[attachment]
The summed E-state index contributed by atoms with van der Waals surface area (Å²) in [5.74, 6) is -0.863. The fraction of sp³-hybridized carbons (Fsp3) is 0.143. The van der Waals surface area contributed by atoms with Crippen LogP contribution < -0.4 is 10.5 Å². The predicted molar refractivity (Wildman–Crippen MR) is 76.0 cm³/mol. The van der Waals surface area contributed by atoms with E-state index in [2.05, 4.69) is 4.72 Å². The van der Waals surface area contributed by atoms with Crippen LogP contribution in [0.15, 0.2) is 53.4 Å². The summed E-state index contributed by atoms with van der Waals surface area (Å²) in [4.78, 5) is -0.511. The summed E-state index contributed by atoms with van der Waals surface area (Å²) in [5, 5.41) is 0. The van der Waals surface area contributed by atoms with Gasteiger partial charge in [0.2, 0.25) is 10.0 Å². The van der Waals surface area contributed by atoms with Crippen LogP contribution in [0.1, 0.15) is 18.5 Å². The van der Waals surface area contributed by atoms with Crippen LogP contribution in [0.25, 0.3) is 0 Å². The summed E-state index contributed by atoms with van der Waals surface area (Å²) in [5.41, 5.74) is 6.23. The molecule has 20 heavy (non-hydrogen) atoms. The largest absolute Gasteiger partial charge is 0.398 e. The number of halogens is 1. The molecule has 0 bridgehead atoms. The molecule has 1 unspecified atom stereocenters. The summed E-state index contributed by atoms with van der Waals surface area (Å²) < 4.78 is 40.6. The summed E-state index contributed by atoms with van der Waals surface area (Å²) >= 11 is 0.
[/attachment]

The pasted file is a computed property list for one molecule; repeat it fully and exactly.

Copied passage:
The summed E-state index contributed by atoms with van der Waals surface area (Å²) in [5.74, 6) is -0.863. The fraction of sp³-hybridized carbons (Fsp3) is 0.143. The van der Waals surface area contributed by atoms with Crippen LogP contribution < -0.4 is 10.5 Å². The predicted molar refractivity (Wildman–Crippen MR) is 76.0 cm³/mol. The van der Waals surface area contributed by atoms with E-state index in [2.05, 4.69) is 4.72 Å². The van der Waals surface area contributed by atoms with Crippen LogP contribution in [0.15, 0.2) is 53.4 Å². The summed E-state index contributed by atoms with van der Waals surface area (Å²) in [4.78, 5) is -0.511. The summed E-state index contributed by atoms with van der Waals surface area (Å²) in [5, 5.41) is 0. The van der Waals surface area contributed by atoms with Gasteiger partial charge in [0.2, 0.25) is 10.0 Å². The van der Waals surface area contributed by atoms with Crippen LogP contribution in [0.1, 0.15) is 18.5 Å². The van der Waals surface area contributed by atoms with Crippen LogP contribution in [0.25, 0.3) is 0 Å². The summed E-state index contributed by atoms with van der Waals surface area (Å²) in [5.41, 5.74) is 6.23. The molecule has 20 heavy (non-hydrogen) atoms. The largest absolute Gasteiger partial charge is 0.398 e. The number of halogens is 1. The molecule has 0 bridgehead atoms. The molecule has 1 unspecified atom stereocenters. The summed E-state index contributed by atoms with van der Waals surface area (Å²) < 4.78 is 40.6. The summed E-state index contributed by atoms with van der Waals surface area (Å²) >= 11 is 0.